Max and the Lost Shakespeare Thank-You Note, Part 1: The Turn of the Table
In the basement-level shop she worked from, Maxine Cho looked in to her crystal ball, stepping lightly on the lighting pedal to give it that “other-worldly” internal glow. “I sense,” she said in an exaggerated, generic – and completely fake – Asian accent. “That you seek answers.”
His wife rolled her eyes. “Wow, you come to fortune teller and she says you want answers.”
“You seek wisdom from the other world,” Max continued.
The wife snorted. “Oh, this is too much. Honey, she’s a fraud, and you’re a sucker. Here’s my question, where’s my Frank Zappa CD that I lost six months ago?”
Time to break out the big guns, Max thought. She said, “We must contact someone from your past. Your distant past. I ask to speak with your great, great, great grandfather! Appear to us!”
The wife started to laugh, and then went very pale. Behind Max a ghostly apparition appeared, floating several feet above the ground. He was dressed in Victorian garb, and had a large mustache and monocle. “Who wakes me from my eternal sleep?” he moaned in a voice that echoed from the depths of the universe.
Max turned to the specter and, subtly, darted her eyes to their coats on the couch. Not high end. And yet a playbill for the opera that was in town was sticking conspicuously out of the pocket. Like many cities, the theatre district was conveniently located next to the worst part of town and sometimes you got lucky. “Oh ethereal spirit, this woman seeks her Frank Zappa CD.”
“Holy crap,” the woman muttered. The man said nothing. He remained strangely expressionless.
“This musical recording you seek, the sound strapped in the disc like my soul in this earthly prison, doomed to be a mere echo of my self and forever spin endlessly—“
Maxine cleared her throat.
Reginald, the ghost, sighed. “It is in one of your classic music CD cases. The one’s you leave out to impress everyone. The…” He took a shot in the dark. “The Matthaus Passion CD case.”
The woman said, “That’s amazing. I mean… that’s amazing.”
Yeah, Max thought. Who’s a fraud now, sucka? Then thought, Well, me. I’m a fraud, but still…
The man began clapping slowly. He smiled. “I didn’t know you actually had a ghost. I just thought you’d met one. I’m – ah hah – impressed.”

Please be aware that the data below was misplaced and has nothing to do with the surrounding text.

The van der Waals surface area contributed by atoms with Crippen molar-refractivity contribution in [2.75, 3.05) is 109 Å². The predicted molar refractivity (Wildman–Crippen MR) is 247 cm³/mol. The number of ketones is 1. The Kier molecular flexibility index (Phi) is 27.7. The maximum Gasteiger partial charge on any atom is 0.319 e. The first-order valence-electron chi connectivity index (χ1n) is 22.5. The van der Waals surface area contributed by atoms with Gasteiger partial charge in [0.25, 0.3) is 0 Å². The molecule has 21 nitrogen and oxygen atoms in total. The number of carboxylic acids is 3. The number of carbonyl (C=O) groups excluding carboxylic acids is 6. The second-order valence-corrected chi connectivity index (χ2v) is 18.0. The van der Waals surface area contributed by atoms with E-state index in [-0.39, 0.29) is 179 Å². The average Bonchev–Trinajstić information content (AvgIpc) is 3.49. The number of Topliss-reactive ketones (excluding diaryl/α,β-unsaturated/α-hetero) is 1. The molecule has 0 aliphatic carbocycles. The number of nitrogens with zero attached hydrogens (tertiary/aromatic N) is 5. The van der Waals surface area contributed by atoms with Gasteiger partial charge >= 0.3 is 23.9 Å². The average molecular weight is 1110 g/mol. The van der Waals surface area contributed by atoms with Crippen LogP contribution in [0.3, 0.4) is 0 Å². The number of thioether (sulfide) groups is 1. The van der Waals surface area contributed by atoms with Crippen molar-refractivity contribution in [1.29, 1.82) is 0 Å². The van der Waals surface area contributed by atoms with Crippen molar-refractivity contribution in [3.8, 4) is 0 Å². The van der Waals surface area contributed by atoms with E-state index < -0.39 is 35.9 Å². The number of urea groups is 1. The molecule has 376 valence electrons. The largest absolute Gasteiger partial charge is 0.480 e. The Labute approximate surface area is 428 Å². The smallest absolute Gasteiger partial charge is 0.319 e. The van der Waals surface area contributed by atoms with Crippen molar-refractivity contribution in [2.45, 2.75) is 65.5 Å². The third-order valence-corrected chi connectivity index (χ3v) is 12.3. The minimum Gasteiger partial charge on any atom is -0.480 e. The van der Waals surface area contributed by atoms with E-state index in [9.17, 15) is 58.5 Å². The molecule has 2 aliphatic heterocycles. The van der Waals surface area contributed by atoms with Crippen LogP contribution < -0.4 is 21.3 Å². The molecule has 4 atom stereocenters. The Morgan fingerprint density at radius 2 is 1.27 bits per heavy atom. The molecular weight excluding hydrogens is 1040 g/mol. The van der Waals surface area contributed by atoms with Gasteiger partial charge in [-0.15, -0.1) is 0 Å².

Max looked at him skeptically. Reginald hovered skeptically. “I do not understand,” she said.
“You can drop the accent Miss Cho. I wondered if you’d notice the playbill. Well done. I wonder how you’d be at finding something else.”
“This was an audition?” she said, dropping the accent.
“Of sorts. But also a conversation starter. Something told me you’d shut the door if I approached you outright. I’ve heard about your experience dealing in the mystical and hard to locate. I’ve also heard about your – ah hah – temperament.”
“Point of fact,” Reginald said testily. “She does not ‘have’ a ghost. I am a colleague.”
“Yeah, a colleague who doesn’t stick to the script. ‘A mere echo of my former self.” Seriously?”
“You can never know—“ Reginald began and was cut off.
“And where,” the man interrupted, “is your dog, Bonkers?”
“Culinary institute. Dessert symposium.”
“What can I say. Cake decorating is his life. Look, what do you want me to find?”
“A simple task, I hope. Nothing of any danger.” Something about the way he said it made her neck hair stand up. “You are familiar with William Shakespeare?”
There was a pause.
Max said, “I’m sorry, I assumed that was rhetorical.”
“We are searching for a lost work of his. We believe you may be the person to find it.”
“A lost play? Wow, really?”
“A hah, no. But a work of equal importance for many reasons. A work that few know even exists. A poem. One he wrote in gratitude to a king.“
“A thank you note,” Reginald said, still hovering behind her.
Max nodded in thought. “I bet the man could write the shit out of a thank you note.”
“True,” Reginald agreed. “But the profanity adds nothing.”
She turned back to the man. “So, a thank you note poem for what?”
“All I know,” the man continued, as if she’d said nothing. “Is that it involves Shakespeare thanking a king. That is all my employer told me.” He set a sealed, manila envelope on the table. “Everything we know is in this envelope.”
“Your employer. And that would be…?”
The man leaned back. “I work under… let’s call him Barry.”
Max nodded slowly. “I can look in to it. No promises. Ask a few contacts. I know some people at the university.”
“Excellent.” The man left his card on the table. “We can pay twice your usual rate – time is of the essence. I’ll be in touch.” He and the woman left. Max stayed sitting at the table for a long time, not even bothering to turn of the light in her crystal ball. She was far enough behind on the rent that it’d be turned off any moment anyway.
“Your thoughts?” Reginald asked. “Plans? Ideas who Barry might be?”
“Oh, Barry isn’t a who. He’s a what.”
“Exactly. Barry is the big, stuffed bear that hangs over the entrance to a bar on the eastside, The Grizzly Bar. A bar with a lot of questionable business dealings. If they’re involved, there’s probably more to this than I’d like to know.”
“So what shall we do?”
And don’t forget to leave things you’d like to see turn up in parts 3 & 4!